Microsoft fixed these Windows and Internet Explorer zero-day flaws in latest Patch Tuesday security update

The latest series of Patch Tuesday security updates for Windows 10 includes patches for 17 bugs marked 'Critical' and 97 listed as 'Important'.

Cheat Sheet: Windows 10 PowerToys

Microsoft has issued fixes for 120 vulnerabilities – including two zero-day exploits – in its latest Patch Tuesday security update for Windows 10.

The latest series of updates covers 13 products and includes patches for 17 bugs flagged by Microsoft as 'Critical' and 97 listed as 'Important'. Microsoft began rolling out the fixes yesterday, August 11, covering Windows 10 version 2004 all the way back to Windows 7 and Server 2008.

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Amongst the main vulnerabilities to be have patched is the bug designated CVE-2020-1464, a spoofing vulnerability through which an attacker could bypass Windows 10's security features and load improperly signed files on a user's machine. This vulnerability has been publicly disclosed and detected in real-world attacks, though no other details have been provided by Microsoft.

The second zero-day exploit being remedied by Microsoft is CVE-2020-1380, a remote-code execution vulnerability in Internet Explorer's scripting engine. This vulnerability was flagged to Microsoft by antivirus software provider Kaspersky, and allows attackers to execute malicious code in Internet Explorer through which an unauthorised user could then take control of other parts of the victim's system.

According to Microsoft, an attacker who successfully exploited the vulnerability could gain the same user rights as the authorised user: if the current user is logged on with administrator rights, for instance, the attacker could take control of the system and install programs; view, change, or delete data; or create new accounts at will.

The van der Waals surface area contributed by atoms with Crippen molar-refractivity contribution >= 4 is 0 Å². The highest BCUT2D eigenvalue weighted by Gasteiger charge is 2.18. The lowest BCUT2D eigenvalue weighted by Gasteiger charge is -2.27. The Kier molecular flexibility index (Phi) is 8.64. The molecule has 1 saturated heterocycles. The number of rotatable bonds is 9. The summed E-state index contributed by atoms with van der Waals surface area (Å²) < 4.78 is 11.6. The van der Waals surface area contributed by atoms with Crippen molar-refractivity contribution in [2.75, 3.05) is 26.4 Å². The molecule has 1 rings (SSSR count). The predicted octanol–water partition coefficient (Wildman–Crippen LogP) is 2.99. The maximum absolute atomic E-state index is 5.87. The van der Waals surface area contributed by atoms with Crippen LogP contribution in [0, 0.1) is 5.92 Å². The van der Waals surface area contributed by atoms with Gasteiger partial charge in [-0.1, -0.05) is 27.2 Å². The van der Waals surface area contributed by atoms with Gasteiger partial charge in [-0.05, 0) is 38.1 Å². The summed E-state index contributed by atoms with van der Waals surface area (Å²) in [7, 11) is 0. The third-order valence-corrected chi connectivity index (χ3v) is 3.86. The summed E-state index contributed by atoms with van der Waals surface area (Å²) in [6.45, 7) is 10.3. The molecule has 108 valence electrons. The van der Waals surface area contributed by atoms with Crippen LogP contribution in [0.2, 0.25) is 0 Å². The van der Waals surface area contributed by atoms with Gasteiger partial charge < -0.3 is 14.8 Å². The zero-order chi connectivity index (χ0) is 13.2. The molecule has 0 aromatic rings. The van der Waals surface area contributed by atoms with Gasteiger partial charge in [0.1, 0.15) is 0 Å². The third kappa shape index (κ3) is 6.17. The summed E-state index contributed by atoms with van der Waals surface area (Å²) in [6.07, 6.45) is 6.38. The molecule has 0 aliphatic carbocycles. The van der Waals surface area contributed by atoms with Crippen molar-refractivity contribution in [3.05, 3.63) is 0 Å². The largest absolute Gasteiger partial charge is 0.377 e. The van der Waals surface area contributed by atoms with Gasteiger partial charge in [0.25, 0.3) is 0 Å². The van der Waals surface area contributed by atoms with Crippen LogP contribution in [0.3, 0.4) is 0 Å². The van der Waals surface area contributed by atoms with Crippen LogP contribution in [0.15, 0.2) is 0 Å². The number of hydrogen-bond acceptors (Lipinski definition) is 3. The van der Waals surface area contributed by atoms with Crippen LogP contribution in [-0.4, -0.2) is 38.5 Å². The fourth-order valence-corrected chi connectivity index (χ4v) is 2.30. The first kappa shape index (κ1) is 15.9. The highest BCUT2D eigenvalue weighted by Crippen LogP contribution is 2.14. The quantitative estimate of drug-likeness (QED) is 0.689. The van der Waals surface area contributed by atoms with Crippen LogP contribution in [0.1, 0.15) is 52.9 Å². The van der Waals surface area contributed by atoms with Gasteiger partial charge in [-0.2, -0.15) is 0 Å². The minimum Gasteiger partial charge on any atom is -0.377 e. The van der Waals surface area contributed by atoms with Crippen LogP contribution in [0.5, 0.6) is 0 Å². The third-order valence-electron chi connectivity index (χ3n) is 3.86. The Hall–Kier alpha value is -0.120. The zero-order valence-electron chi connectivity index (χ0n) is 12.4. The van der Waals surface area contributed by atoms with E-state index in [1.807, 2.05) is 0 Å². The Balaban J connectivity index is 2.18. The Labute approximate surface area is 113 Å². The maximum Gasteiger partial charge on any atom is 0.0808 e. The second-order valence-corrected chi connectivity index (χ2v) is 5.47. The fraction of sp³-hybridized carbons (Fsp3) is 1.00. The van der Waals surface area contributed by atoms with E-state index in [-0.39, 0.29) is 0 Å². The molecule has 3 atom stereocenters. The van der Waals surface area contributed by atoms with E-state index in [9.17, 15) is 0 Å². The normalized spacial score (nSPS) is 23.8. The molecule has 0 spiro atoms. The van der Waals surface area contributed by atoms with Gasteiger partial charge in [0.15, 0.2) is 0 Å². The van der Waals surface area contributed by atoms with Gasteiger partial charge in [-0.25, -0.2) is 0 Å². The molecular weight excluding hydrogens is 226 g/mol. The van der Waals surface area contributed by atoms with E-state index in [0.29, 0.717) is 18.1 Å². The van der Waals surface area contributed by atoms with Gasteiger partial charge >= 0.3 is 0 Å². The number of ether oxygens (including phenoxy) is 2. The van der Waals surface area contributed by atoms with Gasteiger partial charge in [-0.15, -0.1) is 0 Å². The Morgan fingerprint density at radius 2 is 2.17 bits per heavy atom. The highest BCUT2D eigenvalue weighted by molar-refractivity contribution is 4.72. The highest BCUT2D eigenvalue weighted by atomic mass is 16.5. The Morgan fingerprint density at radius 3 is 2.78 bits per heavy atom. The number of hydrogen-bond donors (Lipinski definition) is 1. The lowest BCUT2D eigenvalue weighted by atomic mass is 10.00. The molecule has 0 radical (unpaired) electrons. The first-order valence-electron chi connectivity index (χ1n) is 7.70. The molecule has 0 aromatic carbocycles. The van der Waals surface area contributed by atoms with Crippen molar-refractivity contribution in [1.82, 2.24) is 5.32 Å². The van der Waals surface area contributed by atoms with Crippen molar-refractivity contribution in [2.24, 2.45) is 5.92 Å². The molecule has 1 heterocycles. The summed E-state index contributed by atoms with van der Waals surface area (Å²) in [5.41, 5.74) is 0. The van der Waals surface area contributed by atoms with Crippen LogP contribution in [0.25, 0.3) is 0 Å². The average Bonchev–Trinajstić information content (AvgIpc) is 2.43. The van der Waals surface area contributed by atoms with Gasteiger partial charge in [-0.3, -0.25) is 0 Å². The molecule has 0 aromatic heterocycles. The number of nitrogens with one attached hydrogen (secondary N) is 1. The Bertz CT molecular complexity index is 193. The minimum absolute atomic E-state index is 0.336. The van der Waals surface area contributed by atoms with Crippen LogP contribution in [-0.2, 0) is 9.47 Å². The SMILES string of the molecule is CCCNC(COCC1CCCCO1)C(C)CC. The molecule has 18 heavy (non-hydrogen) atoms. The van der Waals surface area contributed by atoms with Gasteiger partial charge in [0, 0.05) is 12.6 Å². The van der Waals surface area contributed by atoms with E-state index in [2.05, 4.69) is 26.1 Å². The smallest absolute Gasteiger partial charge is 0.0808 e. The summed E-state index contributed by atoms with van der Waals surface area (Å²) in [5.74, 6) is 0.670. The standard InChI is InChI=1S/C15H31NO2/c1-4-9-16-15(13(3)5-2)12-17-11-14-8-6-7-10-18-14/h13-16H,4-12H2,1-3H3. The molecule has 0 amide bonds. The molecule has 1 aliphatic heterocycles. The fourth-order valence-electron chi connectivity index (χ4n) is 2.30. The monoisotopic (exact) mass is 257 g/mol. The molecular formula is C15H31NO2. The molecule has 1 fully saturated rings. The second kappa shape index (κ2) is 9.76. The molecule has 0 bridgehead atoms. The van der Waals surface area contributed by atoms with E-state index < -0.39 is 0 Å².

Kaspersky explained that the exploit was dangerous regardless of whether Internet Explorer was used as the primary web browser on a PC: some Microsoft applications, such as Office, often use Internet Explorer to display video and render web pages within documents via the ActiveX extension. An attacker could, therefore, exploit code into ActiveX and either launch it via a document or lure users to a malicious site.

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Another notable vulnerability resolved in August's security update is CVE-2020-147. This exploit enabled an attacker to use the Netlogon Remote Protocol (MS-NRPC) to connect to a domain controller and obtain domain administrator access. Microsoft is addressing this vulnerability in a two-part update, starting with a modification to how Netlogon handles the use of secure channels.

Additional patches being rolled out by Microsoft cover its Edge browser, Office, SQL Server Management Studio, .Net Framework, alongside other components and development tools. Adobe has also pitched in with 26 fixes for vulnerabilities in its Acrobat and Reader applications.

All of the latest Patch Tuesday fixes are available via Windows Update. ZDNet has published an exhaustive list of everything that's included, alongside a list of security updates released by other companies this week.

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